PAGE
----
BOSTON — The Boston Medical Center and seven affiliated health centers will join Blue Cross Blue Shield of Massachusetts’ Alternative Quality Contract (AQC), which aims to promote the quality of care over the number of services provided.
Blue Cross Blue Shield established the contracts in January 2009 as a result of concerns with the fee-for-service reimbursement model, which, according to the health care network, unintentionally rewards doctors and hospitals for the quantity and complexity of services provided rather than the quality and outcomes of care.
“Fee-for-service payments create incentives to provide more and more services, even when there may be better, lower-cost ways to treat a condition,” said Karen Davis, president of the Commonwealth Fund. “It’s not realistic to tell hospitals and doctors that they must improve quality if by doing so they are likely to lose money.”
In an effort to address the concerns while balancing financial goals, the Blue Cross Blue Shield team came up with the Alternative Quality Contract, a global payment model that combines a fixed per-patient payment with substantial performance incentive payments.
In a statement, Blue Cross Blue Shield of Massachusetts described the goal of the setup as “to enable the delivery system to give the patient the best result from the most appropriate treatment, by the right kind of provider, at the right, and in the most appropriate setting.”
Under the five-year budget-based agreement, the Boston Medical Center will manage the growth in health care spending to a level that falls below BCBSMA’s network average expense trend.
The center works with a network of community health centers in Boston, including seven that will participate in the AQC contract: Codman Square Health Center, Dorchester House Multi-Service Center, East Boston Neighborhood Health Center, Greater Roslindale Medical & Dental Center, South Boston Community Health Center, South End Community Health Center and Upham’s Corner Health Center.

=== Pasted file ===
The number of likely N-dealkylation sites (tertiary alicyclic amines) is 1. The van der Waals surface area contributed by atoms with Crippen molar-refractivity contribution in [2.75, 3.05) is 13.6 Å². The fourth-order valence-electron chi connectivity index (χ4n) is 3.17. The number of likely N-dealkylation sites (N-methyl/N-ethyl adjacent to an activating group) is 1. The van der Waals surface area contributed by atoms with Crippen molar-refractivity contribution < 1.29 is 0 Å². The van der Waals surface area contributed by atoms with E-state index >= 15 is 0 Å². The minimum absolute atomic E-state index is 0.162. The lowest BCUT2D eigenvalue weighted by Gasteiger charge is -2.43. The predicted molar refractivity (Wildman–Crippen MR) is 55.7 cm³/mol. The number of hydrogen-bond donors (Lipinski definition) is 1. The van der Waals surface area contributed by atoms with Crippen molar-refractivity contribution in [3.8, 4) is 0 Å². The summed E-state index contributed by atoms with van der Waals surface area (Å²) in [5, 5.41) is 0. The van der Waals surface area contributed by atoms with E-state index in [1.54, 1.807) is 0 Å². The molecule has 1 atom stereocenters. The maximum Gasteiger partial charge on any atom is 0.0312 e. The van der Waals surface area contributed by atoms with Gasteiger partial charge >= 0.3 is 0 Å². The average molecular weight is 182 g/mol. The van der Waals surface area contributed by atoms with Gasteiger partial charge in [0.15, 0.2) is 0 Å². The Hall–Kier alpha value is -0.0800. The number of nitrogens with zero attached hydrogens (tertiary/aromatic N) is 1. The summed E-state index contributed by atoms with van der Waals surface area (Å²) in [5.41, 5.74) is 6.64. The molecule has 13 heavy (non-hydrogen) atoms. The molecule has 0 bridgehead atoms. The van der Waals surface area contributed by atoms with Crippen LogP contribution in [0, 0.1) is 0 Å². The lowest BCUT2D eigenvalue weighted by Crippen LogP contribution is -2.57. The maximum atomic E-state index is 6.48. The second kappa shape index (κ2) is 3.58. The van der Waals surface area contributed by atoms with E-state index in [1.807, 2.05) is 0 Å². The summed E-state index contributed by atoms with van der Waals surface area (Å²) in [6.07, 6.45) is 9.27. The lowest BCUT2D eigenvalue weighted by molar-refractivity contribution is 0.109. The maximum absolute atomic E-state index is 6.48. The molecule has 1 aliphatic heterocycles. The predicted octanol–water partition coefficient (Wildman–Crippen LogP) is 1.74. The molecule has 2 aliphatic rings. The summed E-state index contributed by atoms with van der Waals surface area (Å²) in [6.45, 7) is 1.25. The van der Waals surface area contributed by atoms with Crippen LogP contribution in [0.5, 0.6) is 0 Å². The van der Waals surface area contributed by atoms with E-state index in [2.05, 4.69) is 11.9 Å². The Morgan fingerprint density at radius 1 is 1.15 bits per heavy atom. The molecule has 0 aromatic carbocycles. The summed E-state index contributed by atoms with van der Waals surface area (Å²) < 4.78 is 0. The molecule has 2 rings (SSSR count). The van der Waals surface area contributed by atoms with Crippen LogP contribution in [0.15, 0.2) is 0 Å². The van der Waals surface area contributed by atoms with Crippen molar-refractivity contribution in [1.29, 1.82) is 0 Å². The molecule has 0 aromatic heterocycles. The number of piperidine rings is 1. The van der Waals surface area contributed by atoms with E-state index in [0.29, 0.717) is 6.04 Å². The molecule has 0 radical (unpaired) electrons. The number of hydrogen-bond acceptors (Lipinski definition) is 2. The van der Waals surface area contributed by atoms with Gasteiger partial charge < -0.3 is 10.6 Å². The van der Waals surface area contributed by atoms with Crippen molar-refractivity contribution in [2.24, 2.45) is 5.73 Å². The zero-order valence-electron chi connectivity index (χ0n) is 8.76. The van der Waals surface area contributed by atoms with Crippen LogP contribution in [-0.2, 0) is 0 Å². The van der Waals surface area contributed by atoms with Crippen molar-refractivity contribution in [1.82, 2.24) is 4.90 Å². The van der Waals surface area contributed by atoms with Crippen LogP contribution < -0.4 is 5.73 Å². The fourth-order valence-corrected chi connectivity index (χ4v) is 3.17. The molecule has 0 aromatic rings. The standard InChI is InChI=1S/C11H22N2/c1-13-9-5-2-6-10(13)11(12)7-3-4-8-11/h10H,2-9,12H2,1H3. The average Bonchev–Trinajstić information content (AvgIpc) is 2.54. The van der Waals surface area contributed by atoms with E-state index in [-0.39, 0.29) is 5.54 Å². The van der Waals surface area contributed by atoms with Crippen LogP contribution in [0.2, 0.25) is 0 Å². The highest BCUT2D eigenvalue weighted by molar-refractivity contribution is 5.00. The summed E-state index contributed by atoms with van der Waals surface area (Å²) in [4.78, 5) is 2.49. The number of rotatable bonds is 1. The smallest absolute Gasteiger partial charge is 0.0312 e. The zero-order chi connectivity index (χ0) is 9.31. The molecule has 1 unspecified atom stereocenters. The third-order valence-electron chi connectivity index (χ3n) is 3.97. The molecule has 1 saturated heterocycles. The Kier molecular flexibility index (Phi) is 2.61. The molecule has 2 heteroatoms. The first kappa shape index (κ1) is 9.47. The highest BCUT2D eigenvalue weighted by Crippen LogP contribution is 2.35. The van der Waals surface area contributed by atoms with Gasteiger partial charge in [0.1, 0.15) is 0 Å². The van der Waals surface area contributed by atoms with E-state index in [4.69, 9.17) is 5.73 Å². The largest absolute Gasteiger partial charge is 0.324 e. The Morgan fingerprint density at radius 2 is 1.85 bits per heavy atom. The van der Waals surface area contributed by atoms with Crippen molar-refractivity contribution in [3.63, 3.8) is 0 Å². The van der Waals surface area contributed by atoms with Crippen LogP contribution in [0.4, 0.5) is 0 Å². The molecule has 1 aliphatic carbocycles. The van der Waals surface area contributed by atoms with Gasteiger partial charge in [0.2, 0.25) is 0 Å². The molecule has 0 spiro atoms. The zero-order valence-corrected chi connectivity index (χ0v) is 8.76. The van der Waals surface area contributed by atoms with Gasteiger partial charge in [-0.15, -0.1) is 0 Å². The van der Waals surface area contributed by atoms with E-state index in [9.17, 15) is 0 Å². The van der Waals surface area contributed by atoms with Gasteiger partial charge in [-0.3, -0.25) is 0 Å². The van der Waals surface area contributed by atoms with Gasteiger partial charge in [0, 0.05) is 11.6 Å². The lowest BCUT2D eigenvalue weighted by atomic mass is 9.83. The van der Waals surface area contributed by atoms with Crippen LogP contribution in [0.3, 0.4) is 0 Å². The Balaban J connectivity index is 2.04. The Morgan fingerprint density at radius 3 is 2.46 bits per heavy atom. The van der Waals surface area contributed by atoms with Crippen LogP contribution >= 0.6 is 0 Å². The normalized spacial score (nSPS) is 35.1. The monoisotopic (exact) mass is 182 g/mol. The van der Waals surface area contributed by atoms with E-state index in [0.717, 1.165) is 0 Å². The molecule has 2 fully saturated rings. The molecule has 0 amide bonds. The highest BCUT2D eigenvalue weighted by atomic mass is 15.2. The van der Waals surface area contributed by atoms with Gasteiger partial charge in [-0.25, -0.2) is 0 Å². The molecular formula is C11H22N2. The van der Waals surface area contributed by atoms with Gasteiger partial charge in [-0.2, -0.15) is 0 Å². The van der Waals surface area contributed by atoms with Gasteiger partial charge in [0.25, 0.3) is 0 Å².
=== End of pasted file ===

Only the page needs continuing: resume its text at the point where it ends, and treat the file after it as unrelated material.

The AQC contract will also include Boston Medical Center’s community-based primary care physicians who are part of the Boston University Affiliated Physicians group, which has practices in Boston’s Back Bay and South End, Foxboro, Norwood and Taunton.
The agreement brings into the AQC nearly 800 additional physicians who care for about 13,000 of BCBSMA’s in-state HMO members. In other words, about two-thirds of doctors in BCBSMA’s in-state HMO network provide care to about 76 percent of BCBSMA members.
An independent study conducted by the Harvard Medical School and Brandeis University, published in the New England Journal of Medicine and Health Affairs, found the contract appears to be achieving its twin goals of improving care and slowing costs particularly in managing chronic illness, preventive care screenings and treating depression.
The studies found that in the first year of AQC, medical spending was nearly 2 percent lower among participating physicians and hospitals compared with those working in traditional fee-for-service contracts.
For physicians and hospitals with no previous experience in a global payment model, spending was 6 percent lower than that of providers in traditional fee-for-service contracts, researchers found.